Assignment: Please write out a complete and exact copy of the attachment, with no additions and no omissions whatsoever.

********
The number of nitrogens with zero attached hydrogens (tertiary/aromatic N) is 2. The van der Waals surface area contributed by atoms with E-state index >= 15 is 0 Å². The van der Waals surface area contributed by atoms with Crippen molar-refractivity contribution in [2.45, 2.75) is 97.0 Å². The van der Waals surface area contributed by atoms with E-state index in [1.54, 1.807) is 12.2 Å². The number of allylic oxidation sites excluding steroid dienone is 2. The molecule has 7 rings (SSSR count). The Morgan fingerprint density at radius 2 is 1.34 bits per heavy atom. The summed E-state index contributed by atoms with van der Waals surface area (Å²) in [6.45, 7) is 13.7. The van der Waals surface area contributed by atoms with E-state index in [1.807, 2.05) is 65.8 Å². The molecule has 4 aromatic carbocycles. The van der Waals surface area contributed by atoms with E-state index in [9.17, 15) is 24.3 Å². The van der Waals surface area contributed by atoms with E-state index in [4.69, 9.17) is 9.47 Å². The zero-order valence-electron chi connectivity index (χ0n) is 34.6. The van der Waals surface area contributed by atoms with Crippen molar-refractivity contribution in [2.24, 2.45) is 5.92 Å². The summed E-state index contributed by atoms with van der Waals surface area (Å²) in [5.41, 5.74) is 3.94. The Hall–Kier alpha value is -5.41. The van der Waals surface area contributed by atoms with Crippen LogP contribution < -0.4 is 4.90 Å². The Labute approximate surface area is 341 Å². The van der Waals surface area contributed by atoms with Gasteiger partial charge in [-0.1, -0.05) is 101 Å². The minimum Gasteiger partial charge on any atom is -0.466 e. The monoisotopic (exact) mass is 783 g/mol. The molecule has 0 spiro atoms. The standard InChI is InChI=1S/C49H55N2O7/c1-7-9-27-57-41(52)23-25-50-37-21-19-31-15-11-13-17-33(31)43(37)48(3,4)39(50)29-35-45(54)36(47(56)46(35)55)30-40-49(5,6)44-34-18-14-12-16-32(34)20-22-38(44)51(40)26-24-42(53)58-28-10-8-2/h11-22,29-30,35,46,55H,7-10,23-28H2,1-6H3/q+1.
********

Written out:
The number of nitrogens with zero attached hydrogens (tertiary/aromatic N) is 2. The van der Waals surface area contributed by atoms with E-state index >= 15 is 0 Å². The van der Waals surface area contributed by atoms with Crippen molar-refractivity contribution in [2.45, 2.75) is 97.0 Å². The van der Waals surface area contributed by atoms with E-state index in [1.54, 1.807) is 12.2 Å². The number of allylic oxidation sites excluding steroid dienone is 2. The molecule has 7 rings (SSSR count). The Morgan fingerprint density at radius 2 is 1.34 bits per heavy atom. The summed E-state index contributed by atoms with van der Waals surface area (Å²) in [6.45, 7) is 13.7. The van der Waals surface area contributed by atoms with E-state index in [1.807, 2.05) is 65.8 Å². The molecule has 4 aromatic carbocycles. The van der Waals surface area contributed by atoms with E-state index in [9.17, 15) is 24.3 Å². The van der Waals surface area contributed by atoms with E-state index in [4.69, 9.17) is 9.47 Å². The zero-order valence-electron chi connectivity index (χ0n) is 34.6. The van der Waals surface area contributed by atoms with Crippen molar-refractivity contribution in [2.24, 2.45) is 5.92 Å². The summed E-state index contributed by atoms with van der Waals surface area (Å²) in [5.41, 5.74) is 3.94. The Hall–Kier alpha value is -5.41. The van der Waals surface area contributed by atoms with Crippen LogP contribution < -0.4 is 4.90 Å². The Labute approximate surface area is 341 Å². The van der Waals surface area contributed by atoms with Gasteiger partial charge in [-0.1, -0.05) is 101 Å². The minimum Gasteiger partial charge on any atom is -0.466 e. The monoisotopic (exact) mass is 783 g/mol. The molecule has 0 spiro atoms. The standard InChI is InChI=1S/C49H55N2O7/c1-7-9-27-57-41(52)23-25-50-37-21-19-31-15-11-13-17-33(31)43(37)48(3,4)39(50)29-35-45(54)36(47(56)46(35)55)30-40-49(5,6)44-34-18-14-12-16-32(34)20-22-38(44)51(40)26-24-42(53)58-28-10-8-2/h11-22,29-30,35,46,55H,7-10,23-28H2,1-6H3/q+1.